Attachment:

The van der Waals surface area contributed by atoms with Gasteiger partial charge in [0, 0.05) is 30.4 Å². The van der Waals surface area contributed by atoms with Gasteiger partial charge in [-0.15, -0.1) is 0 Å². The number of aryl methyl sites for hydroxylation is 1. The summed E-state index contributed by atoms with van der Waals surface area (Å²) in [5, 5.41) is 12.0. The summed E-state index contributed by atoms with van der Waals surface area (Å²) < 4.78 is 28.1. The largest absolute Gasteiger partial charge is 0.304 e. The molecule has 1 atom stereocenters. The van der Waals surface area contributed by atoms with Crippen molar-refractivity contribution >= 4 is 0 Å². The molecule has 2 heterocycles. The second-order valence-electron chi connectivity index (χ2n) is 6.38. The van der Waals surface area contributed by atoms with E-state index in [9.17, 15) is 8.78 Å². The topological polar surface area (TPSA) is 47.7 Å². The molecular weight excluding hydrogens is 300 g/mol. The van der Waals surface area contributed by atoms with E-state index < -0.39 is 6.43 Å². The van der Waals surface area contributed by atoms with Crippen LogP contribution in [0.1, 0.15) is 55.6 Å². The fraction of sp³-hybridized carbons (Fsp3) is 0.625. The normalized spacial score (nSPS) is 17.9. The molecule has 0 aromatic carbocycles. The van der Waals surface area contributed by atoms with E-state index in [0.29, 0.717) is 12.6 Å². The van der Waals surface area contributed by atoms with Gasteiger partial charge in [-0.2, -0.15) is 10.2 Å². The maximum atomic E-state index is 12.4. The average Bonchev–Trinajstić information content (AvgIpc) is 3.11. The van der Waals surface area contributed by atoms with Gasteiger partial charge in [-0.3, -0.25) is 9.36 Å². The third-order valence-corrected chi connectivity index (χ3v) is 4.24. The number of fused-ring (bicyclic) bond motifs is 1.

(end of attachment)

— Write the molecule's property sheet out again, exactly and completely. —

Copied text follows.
The van der Waals surface area contributed by atoms with Gasteiger partial charge in [0, 0.05) is 30.4 Å². The van der Waals surface area contributed by atoms with Gasteiger partial charge in [-0.15, -0.1) is 0 Å². The number of aryl methyl sites for hydroxylation is 1. The summed E-state index contributed by atoms with van der Waals surface area (Å²) in [5, 5.41) is 12.0. The summed E-state index contributed by atoms with van der Waals surface area (Å²) < 4.78 is 28.1. The largest absolute Gasteiger partial charge is 0.304 e. The molecule has 1 atom stereocenters. The van der Waals surface area contributed by atoms with Crippen molar-refractivity contribution >= 4 is 0 Å². The molecule has 2 heterocycles. The second-order valence-electron chi connectivity index (χ2n) is 6.38. The van der Waals surface area contributed by atoms with E-state index in [9.17, 15) is 8.78 Å². The topological polar surface area (TPSA) is 47.7 Å². The molecular weight excluding hydrogens is 300 g/mol. The van der Waals surface area contributed by atoms with E-state index < -0.39 is 6.43 Å². The van der Waals surface area contributed by atoms with Crippen LogP contribution in [0.1, 0.15) is 55.6 Å². The fraction of sp³-hybridized carbons (Fsp3) is 0.625. The normalized spacial score (nSPS) is 17.9. The molecule has 0 aromatic carbocycles. The van der Waals surface area contributed by atoms with E-state index in [0.29, 0.717) is 12.6 Å². The van der Waals surface area contributed by atoms with Gasteiger partial charge in [-0.2, -0.15) is 10.2 Å². The maximum atomic E-state index is 12.4. The average Bonchev–Trinajstić information content (AvgIpc) is 3.11. The van der Waals surface area contributed by atoms with Gasteiger partial charge in [-0.3, -0.25) is 9.36 Å². The third-order valence-corrected chi connectivity index (χ3v) is 4.24. The number of fused-ring (bicyclic) bond motifs is 1.